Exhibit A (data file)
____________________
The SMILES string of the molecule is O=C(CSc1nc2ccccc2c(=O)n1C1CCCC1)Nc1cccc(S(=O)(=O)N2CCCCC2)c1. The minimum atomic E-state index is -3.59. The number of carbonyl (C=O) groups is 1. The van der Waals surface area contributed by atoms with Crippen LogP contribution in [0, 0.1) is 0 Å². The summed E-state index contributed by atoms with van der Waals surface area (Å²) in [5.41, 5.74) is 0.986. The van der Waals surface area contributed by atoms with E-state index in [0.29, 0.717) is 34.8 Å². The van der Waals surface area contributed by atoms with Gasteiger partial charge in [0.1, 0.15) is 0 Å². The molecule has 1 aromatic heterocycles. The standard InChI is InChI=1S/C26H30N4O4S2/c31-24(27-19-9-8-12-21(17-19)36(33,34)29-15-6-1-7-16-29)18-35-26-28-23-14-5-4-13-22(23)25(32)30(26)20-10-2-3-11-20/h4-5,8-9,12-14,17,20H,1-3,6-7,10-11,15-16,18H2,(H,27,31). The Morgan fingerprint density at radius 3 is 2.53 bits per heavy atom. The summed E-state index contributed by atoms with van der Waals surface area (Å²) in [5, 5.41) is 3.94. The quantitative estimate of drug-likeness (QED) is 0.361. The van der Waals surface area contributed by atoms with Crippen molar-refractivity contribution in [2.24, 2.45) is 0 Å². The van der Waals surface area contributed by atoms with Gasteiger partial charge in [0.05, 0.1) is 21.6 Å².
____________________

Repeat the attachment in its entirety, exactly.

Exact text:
The SMILES string of the molecule is O=C(CSc1nc2ccccc2c(=O)n1C1CCCC1)Nc1cccc(S(=O)(=O)N2CCCCC2)c1. The minimum atomic E-state index is -3.59. The number of carbonyl (C=O) groups is 1. The van der Waals surface area contributed by atoms with Crippen LogP contribution in [0, 0.1) is 0 Å². The summed E-state index contributed by atoms with van der Waals surface area (Å²) in [5.41, 5.74) is 0.986. The van der Waals surface area contributed by atoms with E-state index in [0.29, 0.717) is 34.8 Å². The van der Waals surface area contributed by atoms with Gasteiger partial charge in [0.1, 0.15) is 0 Å². The molecule has 1 aromatic heterocycles. The standard InChI is InChI=1S/C26H30N4O4S2/c31-24(27-19-9-8-12-21(17-19)36(33,34)29-15-6-1-7-16-29)18-35-26-28-23-14-5-4-13-22(23)25(32)30(26)20-10-2-3-11-20/h4-5,8-9,12-14,17,20H,1-3,6-7,10-11,15-16,18H2,(H,27,31). The Morgan fingerprint density at radius 3 is 2.53 bits per heavy atom. The summed E-state index contributed by atoms with van der Waals surface area (Å²) in [5, 5.41) is 3.94. The quantitative estimate of drug-likeness (QED) is 0.361. The van der Waals surface area contributed by atoms with Crippen molar-refractivity contribution in [2.24, 2.45) is 0 Å². The van der Waals surface area contributed by atoms with Gasteiger partial charge in [0.05, 0.1) is 21.6 Å².